X-Men #31

by James Hunt, Reviewer |

Story by
Brian Wood
Art by
David Lopez, Alvaro Lopez
Colors by
Rachelle Rosenberg
Letters by
Joe Caramagna
Cover by
Jorge Molina
Publisher
Marvel Comics
Cover Price
$3.99 (USD)
Release Date
Jun 27th, 2012

Mon, July 2nd, 2012 at 10:54AM (PDT)


The creative debut of Brian Wood and David Lopez last issue was a revelation for a series which, up until now, had spent several years running with a mediocre premise and a succession of creative teams that failed to spark. The second Wood/Lopez issue, "X-Men" #31, is just as good (if not better).

With the "easy" setup issue out of the way, Wood's talent as a writer becomes even easier to admire, as he begins to set the gears of the story in motion. Wood's handling of the cast feels instinctive in a way that some writers don't seem to manage even after years on a team book. Every character has a reason to be in the story and a role to play, and there's a deliberate air to every word spoken and every action taken. This is how it feels when the writer is driving the story, rather than hanging onto the side for dear life.

It's particularly noticeable in the way Wood weaves together several smaller plots around the main one, bringing in extra characters as necessary and yet keeping the focus on the principal cast. In particular, Storm's actions in this issue are entirely in character and completely responsible, and yet so are the disagreements others have with them, creating an interesting tension.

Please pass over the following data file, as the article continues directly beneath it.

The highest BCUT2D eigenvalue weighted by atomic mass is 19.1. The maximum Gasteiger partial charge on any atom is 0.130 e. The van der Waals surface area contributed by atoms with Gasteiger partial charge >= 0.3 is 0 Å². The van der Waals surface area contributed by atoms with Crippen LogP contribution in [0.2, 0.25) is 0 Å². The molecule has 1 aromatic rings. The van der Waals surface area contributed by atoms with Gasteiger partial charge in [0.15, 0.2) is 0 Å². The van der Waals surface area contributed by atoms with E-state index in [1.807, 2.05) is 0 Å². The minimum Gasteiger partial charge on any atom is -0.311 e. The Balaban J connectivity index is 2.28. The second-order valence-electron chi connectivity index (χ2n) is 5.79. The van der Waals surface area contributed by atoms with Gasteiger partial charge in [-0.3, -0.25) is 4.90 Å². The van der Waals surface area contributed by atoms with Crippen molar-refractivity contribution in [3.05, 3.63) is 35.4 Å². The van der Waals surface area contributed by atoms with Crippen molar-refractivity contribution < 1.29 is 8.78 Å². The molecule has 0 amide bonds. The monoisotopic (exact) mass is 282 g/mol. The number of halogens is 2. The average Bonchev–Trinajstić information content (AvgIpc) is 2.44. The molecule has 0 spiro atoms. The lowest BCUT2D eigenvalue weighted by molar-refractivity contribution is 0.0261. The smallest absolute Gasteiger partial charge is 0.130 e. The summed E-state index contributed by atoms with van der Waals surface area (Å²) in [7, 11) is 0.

Of course, when this much care is being taken elsewhere, it's odd to see Colossus being given a story that doesn't just ignore his status as the Juggernaut, but seems to be actively at odds with it. Maybe this'll all resolve out once "AvX" is over, but it seems more likely that it's an editorial attempt to keep the book self-contained, which puts it in an uneasy position. Continuity shouldn't stop writers telling a good story, but when it becomes actively distracting (as here) it's a sign that something has failed.

Still, that's a small blip in an otherwise note-perfect book. Between Wood's objective approach to the story and characters and David Lopez's beautifully accessible artwork (clean, inventive and delicate without ever losing the weight of the action), this is an X-book that demands to be read not just by fans of mutants and superheroes, but fans of any sci-fi.

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